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Heatwave scorches Canada, can’t reach 2021 heat dome

Heatwave scorches Canada, can’t reach 2021 heat dome
Heatwave scorches Canada, can’t reach 2021 heat dome

Even if records fall, the impact will not touch the ‘anomalous and extreme’ situation 3 years ago

Scorching temperatures from British Columbia to the Ontario border have prompted hundreds of heat warnings. But things aren’t quite that bad in British Columbia’s deadly 2021 heat wave, says a national meteorologist who works on warning preparation.

Jennifer Smith of Environment and Climate Change Canada told a news conference Monday that while the “epicenter” of the heat is in Northern California, the heat is spreading north and east this week, where it is expected to linger.

Another heat wave has now pushed temperatures above freezing in Atlantic Canada.

“Above-normal temperatures developed in southern British Columbia over the weekend. The heat will continue there and spread eastward, affecting Alberta and the southwestern Northwest Territories today, Saskatchewan on Tuesday and spreading into Manitoba on Wednesday,” Smith said.

She said the heatwave will be “significant and impactful” but will not be comparable to the 2021 heatwave, which exceeded heat warning thresholds by “a significant margin”.

“That was a truly anomalous and extreme heatwave,” Smith told the conference. “The highest temperatures forecast for this event are expected to be lower for the areas that experienced the worst heat in 2021.”

However, she noted that the 2021 heat wave did not impact Saskatchewan and Manitoba.

“The current heat wave could break several daily records in the region, but the all-time records must not be jeopardized.”

In British Columbia, temperatures in the southern interior of the province are expected to rise to over 40 degrees Celsius.

The weather bureau says the scorching temperatures in B.C. are being caused by a high pressure system, with heat warnings covering much of the southern part of the province, including Metro Vancouver. More than 20 daily heat records were broken on Sunday.

“High pressure causes air to sink and dry out, decreasing cloud cover and increasing temperatures,” Smith explains.

She warned that the hot and dry conditions increase the risk of wildfires, “particularly where there are existing fires or where there is a shortage of precipitation, such as in northeastern British Columbia, northern Alberta and the Northwest Territories.”

Armel Castellan, another meteorologist with Environment Canada, said British Columbia “is definitely going to see some of the warmest temperatures in the coming days.” He said the weather service is now working with the BC Wildfire Service and will be meeting with emergency management officials in the province to prepare for the risks.

In the Prairies, temperatures are forecast to reach 35 C in some parts of Alberta on Wednesday. Heat warnings were in effect Monday across most of the province and in Saskatchewan, where daily highs in Regina are expected to be around 30 C all week.

In the small community of Fort Liard, in the southwestern corner of the Northwest Territories, temperatures of 30 degrees Celsius are expected through Wednesday, well above the average high of 23 degrees Celsius.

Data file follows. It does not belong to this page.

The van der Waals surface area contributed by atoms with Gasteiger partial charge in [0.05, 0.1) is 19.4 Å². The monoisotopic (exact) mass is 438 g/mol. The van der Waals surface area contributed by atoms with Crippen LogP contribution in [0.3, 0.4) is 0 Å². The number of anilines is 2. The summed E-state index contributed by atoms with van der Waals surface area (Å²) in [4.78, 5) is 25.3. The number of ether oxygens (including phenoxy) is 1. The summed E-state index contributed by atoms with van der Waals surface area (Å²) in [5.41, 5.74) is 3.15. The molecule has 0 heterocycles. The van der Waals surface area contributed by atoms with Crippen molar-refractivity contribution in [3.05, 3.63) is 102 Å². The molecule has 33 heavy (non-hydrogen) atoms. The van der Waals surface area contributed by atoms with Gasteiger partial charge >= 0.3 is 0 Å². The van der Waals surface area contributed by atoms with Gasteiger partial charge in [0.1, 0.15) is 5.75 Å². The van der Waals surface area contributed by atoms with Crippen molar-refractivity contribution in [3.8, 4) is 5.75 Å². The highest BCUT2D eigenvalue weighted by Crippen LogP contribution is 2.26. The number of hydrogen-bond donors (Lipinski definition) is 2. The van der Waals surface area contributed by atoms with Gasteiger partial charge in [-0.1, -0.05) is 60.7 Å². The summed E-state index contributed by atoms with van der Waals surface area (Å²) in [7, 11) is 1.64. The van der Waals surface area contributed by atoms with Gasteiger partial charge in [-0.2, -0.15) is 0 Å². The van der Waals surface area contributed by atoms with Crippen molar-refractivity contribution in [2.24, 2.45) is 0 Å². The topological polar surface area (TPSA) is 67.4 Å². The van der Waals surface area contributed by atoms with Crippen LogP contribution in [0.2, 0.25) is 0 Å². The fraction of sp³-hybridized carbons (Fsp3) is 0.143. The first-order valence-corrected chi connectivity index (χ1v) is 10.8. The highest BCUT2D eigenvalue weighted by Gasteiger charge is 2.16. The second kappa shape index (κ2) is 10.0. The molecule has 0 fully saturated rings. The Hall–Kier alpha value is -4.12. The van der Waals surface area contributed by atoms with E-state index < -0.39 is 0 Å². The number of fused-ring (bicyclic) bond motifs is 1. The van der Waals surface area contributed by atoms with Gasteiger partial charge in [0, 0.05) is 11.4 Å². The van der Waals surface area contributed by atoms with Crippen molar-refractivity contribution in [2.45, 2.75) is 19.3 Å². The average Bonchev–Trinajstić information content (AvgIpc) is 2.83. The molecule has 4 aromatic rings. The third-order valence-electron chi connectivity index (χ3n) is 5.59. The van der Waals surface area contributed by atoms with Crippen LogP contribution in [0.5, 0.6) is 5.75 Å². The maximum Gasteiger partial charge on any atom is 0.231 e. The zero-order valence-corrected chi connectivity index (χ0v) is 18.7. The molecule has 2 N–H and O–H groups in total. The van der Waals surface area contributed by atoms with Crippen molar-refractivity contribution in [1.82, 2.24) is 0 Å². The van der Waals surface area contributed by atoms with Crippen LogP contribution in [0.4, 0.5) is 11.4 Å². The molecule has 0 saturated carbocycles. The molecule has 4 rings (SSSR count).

Because this is the first large-scale heat wave of the year in Western Canada, health officials are warning of the risks. Smith said people may not be acclimated to the warm weather yet.

“This warm spell is likely to continue into next week, particularly in southern British Columbia and the Prairie Provinces, although it is too early to make a reliable forecast this far into the future,” she said.

“But with so many outdoor events going on – for example, the Calgary Stampede or the Winnipeg Folk Festival – it is advised to take extra precautions against the heat, drink plenty of water, stay in the shade and regularly check on family members, neighbours and friends in case they need help.”

Smith noted that Ontario is right on the “edge” of the heat wave.

“That ridge will essentially retreat southward as it moves eastward,” she explained. “I would expect to see some warmer temperatures in northwestern Ontario before that ridge moves completely southward and retreats back into the United States.”

Daytime highs of around 30°C are expected across much of Atlantic Canada, with humidex values ​​approaching 40°C in New Brunswick and Nova Scotia.

Meanwhile, the European climate service Copernicus reported that global temperatures in June reached a record high for the 13th consecutive month. The agency said June was also the 12th consecutive month that the world was 1.5C warmer than the pre-industrial average. Most countries agreed to try to limit global warming to 1.5C as part of the 2015 Paris climate accord.

Eastern Canada, which was hit by a severe heat wave in mid-June, is one of the regions where temperatures were most above average.

According to Copernicus, June was also the 15th consecutive month with record high sea surface temperatures.

A strong El Niño weather pattern has helped push global temperatures higher over the past year, the United Nations weather agency said. But the World Meteorological Organization warned last month that the past nine years have been the warmest on record, even with the cooling influence of a multi-year La Niña event.

“The end of El Niño does not mean an end to climate change in the long term, as our planet will continue to warm due to heat-trapping greenhouse gases,” WMO Deputy Secretary-General Ko Barrett said in a statement in June.

Later this week, the remnants of Hurricane Beryl, which wreaked havoc across parts of the Caribbean last week, are expected to reach Ontario and Quebec, bringing rain and a chance of thunderstorms.

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